Are you making a marketing mistake that could cost your business thousands of dollars a month?


Pretty compelling, isn’t it?   

Questions have a unique power.  They open our minds.  Even if we don’t really want them to be opened.  Humans are naturally curious. 

When someone asks us a question, even one that doesn’t really matter to us – we have to wonder.  We can’t help ourselves.

If I ask you what was the name of the ad agency that employed Darrin on the TV show Bewitched, most of you aren’t going to remember.  Everyone will wonder for a few seconds.  (Some of the younger readers may wonder what the heck is Bewitched!)  Some will dismiss it.  Others will ask around.  Some will even research it on the internet.

All for a trivia question about a 60’s TV show.  Knowing the answer to that question won’t make you any money, save you time or impress your friends.  Yet, you’ll wonder.  At least a little.

That’s the secret of asking questions.  You can use questions to create demand.  To stimulate doubt.  To intrigue.  Or to inspire.  Questions invite your audience into the conversation.

Sometime this week, ask yourself this.  How could you use questions more effectively in your marketing efforts?

Related posts:
Creativity Tip:  Ask, ask, ask
Do your words caress your wares?
Listen up

12 comments on “Are you making a marketing mistake that could cost your business thousands of dollars a month?

  1. John Wall says:

    This also makes me think of questions that arise even though you don’t intend it. You recently reminded me of the “4 out of 5 dentists recommend Trident” campaign. What’s up with the 5th dentist?

  2. John,

    Perhaps he’s just stubborn? Or refuses to run with the crowd?


  3. Matt,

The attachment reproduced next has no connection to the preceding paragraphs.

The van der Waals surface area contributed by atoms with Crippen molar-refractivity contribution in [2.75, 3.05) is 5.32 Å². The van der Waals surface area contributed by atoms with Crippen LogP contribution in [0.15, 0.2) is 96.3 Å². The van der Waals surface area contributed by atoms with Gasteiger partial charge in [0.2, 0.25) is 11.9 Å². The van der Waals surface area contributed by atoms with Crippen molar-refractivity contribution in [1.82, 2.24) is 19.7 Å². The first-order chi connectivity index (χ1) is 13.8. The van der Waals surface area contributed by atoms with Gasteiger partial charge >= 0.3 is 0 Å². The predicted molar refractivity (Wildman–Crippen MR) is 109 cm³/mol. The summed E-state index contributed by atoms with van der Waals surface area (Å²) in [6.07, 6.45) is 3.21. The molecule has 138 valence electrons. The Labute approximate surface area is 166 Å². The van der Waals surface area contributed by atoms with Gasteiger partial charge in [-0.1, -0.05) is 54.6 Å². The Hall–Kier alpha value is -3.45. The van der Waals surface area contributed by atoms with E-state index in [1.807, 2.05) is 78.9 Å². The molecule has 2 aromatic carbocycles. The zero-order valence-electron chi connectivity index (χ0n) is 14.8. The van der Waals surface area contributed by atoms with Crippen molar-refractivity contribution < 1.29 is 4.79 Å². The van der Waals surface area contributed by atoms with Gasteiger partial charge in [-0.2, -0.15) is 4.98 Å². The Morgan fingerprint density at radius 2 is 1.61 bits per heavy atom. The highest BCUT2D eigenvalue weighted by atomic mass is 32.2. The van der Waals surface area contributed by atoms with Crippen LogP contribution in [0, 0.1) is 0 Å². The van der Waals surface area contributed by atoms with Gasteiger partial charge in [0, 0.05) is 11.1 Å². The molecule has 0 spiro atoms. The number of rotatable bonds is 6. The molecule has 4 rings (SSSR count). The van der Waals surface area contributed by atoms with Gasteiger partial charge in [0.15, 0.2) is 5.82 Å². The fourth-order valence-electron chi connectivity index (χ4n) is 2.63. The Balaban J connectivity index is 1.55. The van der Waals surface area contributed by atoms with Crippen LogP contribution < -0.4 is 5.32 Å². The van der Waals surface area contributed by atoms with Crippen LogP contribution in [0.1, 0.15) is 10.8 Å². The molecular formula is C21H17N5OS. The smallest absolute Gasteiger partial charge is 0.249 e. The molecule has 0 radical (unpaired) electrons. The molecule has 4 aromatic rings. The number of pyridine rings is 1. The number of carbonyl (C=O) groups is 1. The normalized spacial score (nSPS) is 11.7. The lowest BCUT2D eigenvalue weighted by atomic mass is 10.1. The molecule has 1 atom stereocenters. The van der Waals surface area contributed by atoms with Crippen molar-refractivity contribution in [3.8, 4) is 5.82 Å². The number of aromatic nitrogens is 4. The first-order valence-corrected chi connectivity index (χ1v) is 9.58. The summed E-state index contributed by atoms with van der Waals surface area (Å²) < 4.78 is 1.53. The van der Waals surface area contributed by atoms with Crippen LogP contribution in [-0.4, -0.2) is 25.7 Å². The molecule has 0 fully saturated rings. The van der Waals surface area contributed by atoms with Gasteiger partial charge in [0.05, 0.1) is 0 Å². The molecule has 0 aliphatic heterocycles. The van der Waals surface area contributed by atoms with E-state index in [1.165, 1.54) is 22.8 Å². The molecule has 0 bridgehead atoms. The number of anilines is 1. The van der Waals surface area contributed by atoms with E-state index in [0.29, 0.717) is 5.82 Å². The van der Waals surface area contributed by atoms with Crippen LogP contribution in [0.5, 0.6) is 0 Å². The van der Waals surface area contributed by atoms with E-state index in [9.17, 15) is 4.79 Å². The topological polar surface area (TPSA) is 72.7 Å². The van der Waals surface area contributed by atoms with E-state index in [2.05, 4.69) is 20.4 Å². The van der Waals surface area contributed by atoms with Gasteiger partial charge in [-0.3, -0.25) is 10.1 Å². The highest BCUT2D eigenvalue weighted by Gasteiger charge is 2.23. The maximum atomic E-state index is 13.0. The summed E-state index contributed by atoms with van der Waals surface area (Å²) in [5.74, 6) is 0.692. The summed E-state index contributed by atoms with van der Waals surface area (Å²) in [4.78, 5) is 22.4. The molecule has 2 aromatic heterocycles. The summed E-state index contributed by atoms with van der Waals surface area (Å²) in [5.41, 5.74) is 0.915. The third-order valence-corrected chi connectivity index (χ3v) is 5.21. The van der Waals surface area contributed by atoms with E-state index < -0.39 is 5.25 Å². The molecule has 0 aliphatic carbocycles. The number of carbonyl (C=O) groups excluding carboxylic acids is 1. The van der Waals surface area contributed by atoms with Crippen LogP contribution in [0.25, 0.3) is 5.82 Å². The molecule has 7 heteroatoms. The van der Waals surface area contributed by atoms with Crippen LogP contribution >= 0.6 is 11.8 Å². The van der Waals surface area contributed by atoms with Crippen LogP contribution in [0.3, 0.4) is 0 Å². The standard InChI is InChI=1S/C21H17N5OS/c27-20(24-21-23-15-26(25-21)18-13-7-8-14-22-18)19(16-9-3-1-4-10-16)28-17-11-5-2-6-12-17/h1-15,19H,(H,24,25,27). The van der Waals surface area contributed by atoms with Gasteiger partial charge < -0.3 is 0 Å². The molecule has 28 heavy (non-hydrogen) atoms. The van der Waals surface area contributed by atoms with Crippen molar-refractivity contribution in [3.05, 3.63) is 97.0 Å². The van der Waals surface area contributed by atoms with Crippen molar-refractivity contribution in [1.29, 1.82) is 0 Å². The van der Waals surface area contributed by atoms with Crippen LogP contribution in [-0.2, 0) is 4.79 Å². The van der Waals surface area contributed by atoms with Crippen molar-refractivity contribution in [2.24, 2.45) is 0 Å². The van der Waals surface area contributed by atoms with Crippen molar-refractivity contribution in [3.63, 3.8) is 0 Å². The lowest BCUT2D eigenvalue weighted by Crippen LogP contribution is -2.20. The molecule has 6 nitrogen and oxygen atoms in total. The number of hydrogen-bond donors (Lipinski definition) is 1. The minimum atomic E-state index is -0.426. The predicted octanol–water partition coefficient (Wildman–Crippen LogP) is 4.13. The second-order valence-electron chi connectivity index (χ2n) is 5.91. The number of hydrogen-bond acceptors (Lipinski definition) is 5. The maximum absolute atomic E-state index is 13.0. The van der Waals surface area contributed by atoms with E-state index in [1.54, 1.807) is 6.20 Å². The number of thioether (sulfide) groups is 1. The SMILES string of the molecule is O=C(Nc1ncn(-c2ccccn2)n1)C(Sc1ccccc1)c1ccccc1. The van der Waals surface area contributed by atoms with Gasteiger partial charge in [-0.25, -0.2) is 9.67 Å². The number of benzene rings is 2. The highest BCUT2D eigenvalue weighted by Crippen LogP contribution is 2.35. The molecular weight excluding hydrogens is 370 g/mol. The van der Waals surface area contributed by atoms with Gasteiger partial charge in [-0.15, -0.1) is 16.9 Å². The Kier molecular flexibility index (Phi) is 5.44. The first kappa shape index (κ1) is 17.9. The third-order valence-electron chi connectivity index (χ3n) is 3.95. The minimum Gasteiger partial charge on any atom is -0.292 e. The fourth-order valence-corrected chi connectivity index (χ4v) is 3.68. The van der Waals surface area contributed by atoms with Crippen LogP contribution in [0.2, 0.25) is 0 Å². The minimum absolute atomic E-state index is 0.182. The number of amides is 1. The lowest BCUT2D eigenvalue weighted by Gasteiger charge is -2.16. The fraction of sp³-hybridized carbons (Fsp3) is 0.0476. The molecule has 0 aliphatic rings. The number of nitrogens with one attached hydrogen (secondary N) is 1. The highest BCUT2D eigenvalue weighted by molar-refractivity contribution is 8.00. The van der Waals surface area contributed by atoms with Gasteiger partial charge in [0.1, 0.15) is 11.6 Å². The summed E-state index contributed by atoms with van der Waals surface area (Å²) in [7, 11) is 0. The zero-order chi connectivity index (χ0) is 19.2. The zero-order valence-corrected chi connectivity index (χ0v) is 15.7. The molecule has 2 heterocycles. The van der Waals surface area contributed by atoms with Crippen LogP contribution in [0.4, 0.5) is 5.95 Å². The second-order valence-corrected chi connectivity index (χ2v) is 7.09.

Questions are one of the most powerful tools a marketer has — in any phase of the process. And yet, most marketers are guilty of talking far more than they listen.

    I think that’s one of the reasons social media has taken off. Consumers crave the opportunity to be listened to.


  4. Jeff Gwynne says:

    Which Darrin – Dick York or Dick Sargent?

  5. Wow….a true Bewitched fan. Did the Darrens work at different agencies? I thought they both worked for McMann and Tate?


  6. Jeff Gwynne says:


    I was (still am, I guess) a Bewitched fan. And you are correct, both Darrin Stephens’ worked for McMahon and Tate – Dick York from 1964-1969 and Dick Sargent from 1969-1972.

    I always thought this would be a great SAT question: Dick York is to Sean Connery as Dick Sargent is to Roger Moore.


  7. Jeff,

    What was/is it about the show that appealed to you so much? I always love when people find out what I do for a living and then say “Oh, like Bewitched?” (Or Thirtysomething, depending on their age.) I just tell them….yes, just like that.

    Except for the magic wife and the pun filled ads!


  8. Toby says:

    Great question Drew! Another use of the question technique is to use it as part of “active listening” with your clients. What question shall we ask at Blogger Social?

  9. Jeff Gwynne says:


    As you know, Bewitched was an icon of the 60s (you know a TV icon when it later becomes a movie). I think the general appeal was that for the first time on television, the lead woman was empowered (and the brains of the family).

    For me, it is always about the dialog and being able to use the lines in everyday conversation, mainly with other liked-minded people. The dialog in Bewitched was very clever, especially for the era.

    “When I think of you as a blood relative, I long for a transfusion.”


  10. Toby,

    You’re very right. Asking questions is a wonderful way to engage in any conversation. I love it when a client says “no one has ever asked us that before.”

    As for Blogger Social, I wonder if people will come up for air from all the hugging long enough to ask questions!


  11. Jeff,

    That’s what I remember the most too. Endora usually got the zinger lines! And the other thing I enjoyed about the show were the zany cast of characters that would pop in and out of any given show — Sam’s relatives.

    As a writer, I always think about a show in terms of if it would have been fun to write. Bewitched would have been a blast, don’t you think?


  12. Jeff Gwynne says:


    Absolutely. I always wanted to be a writer of television comedy.


Leave a Reply

Your email address will not be published. Required fields are marked *